To bring the existing jaguars out into the open, the Onçafari team started the long process of habituation, gleaning lessons from a similar project with leopards at Londolozi Game Reserve, in South Africa’s Sabi Sand Nature Reserve. There, conservationists taught locals that big cats were more valuable alive than dead, and they got the elusive felines to feel more comfortable with the presence of humans by simply hanging out near them. Habituation is much like a classic detective stakeout: Biologists drive until they spot a jaguar and then sit and wait (and wait … and wait) until the animal sees the vehicle, and those hairless creatures inside, as a neutral part of the landscape.
The next question was, could Onçafari actually help increase the local jaguar population? With that goal in mind, the organization devised a rewilding program to teach animals who had been injured or rescued and were living in captivity how to fend for themselves again.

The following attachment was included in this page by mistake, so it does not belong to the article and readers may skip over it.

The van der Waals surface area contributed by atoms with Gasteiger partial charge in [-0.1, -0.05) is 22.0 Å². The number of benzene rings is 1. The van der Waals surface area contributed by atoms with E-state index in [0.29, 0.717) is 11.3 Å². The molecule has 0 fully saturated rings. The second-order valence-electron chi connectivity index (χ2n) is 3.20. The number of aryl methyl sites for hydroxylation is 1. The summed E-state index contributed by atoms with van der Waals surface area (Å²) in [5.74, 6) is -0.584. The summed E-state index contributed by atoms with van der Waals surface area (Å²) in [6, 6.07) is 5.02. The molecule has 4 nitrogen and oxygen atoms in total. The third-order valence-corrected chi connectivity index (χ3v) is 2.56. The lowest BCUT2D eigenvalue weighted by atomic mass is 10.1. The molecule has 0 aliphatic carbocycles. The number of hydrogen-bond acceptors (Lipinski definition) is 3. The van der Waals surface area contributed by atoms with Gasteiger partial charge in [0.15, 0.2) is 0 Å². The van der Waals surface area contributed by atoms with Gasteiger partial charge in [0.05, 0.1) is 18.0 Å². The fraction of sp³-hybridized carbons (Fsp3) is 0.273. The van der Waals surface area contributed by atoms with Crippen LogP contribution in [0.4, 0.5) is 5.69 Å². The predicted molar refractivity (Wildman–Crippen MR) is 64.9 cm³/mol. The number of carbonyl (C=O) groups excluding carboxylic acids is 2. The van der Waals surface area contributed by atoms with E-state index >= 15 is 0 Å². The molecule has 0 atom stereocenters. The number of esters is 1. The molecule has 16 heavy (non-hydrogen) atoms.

The program started in 2015, when Onçafari took a pair of orphaned four-month-old cubs named Isa and Fera (a veterinarian had accidentally killed their mother while trying to move her from a populated area) and placed them in an enclosure roughly the size of a soccer field. The team replaced the cubs’ meat with increasingly larger live prey: chickens, pigs, capybaras caimans. Instinct kicked in, and Isa and Fera became successful predators. After two years in captivity picking up skills—you can almost imagine the training montage—they were collared and released into the wild.